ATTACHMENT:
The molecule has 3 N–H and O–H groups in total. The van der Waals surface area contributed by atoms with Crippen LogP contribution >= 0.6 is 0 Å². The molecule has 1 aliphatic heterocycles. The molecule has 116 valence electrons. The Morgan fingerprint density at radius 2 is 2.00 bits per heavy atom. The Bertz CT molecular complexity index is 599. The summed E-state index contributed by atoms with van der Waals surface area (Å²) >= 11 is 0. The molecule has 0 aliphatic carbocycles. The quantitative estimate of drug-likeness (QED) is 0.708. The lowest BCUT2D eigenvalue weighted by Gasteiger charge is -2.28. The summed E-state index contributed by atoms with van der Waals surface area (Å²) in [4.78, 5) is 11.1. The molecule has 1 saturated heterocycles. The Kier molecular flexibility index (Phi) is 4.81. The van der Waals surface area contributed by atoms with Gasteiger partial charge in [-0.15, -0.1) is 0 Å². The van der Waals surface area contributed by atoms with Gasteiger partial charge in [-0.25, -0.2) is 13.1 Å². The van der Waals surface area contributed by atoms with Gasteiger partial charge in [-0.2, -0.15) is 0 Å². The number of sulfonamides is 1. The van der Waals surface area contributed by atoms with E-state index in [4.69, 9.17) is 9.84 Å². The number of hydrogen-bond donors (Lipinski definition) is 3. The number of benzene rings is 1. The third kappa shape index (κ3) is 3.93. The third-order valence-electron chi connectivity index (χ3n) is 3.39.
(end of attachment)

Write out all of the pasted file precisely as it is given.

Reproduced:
The molecule has 3 N–H and O–H groups in total. The van der Waals surface area contributed by atoms with Crippen LogP contribution >= 0.6 is 0 Å². The molecule has 1 aliphatic heterocycles. The molecule has 116 valence electrons. The Morgan fingerprint density at radius 2 is 2.00 bits per heavy atom. The Bertz CT molecular complexity index is 599. The summed E-state index contributed by atoms with van der Waals surface area (Å²) >= 11 is 0. The molecule has 0 aliphatic carbocycles. The quantitative estimate of drug-likeness (QED) is 0.708. The lowest BCUT2D eigenvalue weighted by Gasteiger charge is -2.28. The summed E-state index contributed by atoms with van der Waals surface area (Å²) in [4.78, 5) is 11.1. The molecule has 1 saturated heterocycles. The Kier molecular flexibility index (Phi) is 4.81. The van der Waals surface area contributed by atoms with Gasteiger partial charge in [-0.15, -0.1) is 0 Å². The van der Waals surface area contributed by atoms with Gasteiger partial charge in [-0.25, -0.2) is 13.1 Å². The van der Waals surface area contributed by atoms with Gasteiger partial charge in [-0.2, -0.15) is 0 Å². The number of sulfonamides is 1. The van der Waals surface area contributed by atoms with E-state index in [4.69, 9.17) is 9.84 Å². The number of hydrogen-bond donors (Lipinski definition) is 3. The number of benzene rings is 1. The third kappa shape index (κ3) is 3.93. The third-order valence-electron chi connectivity index (χ3n) is 3.39.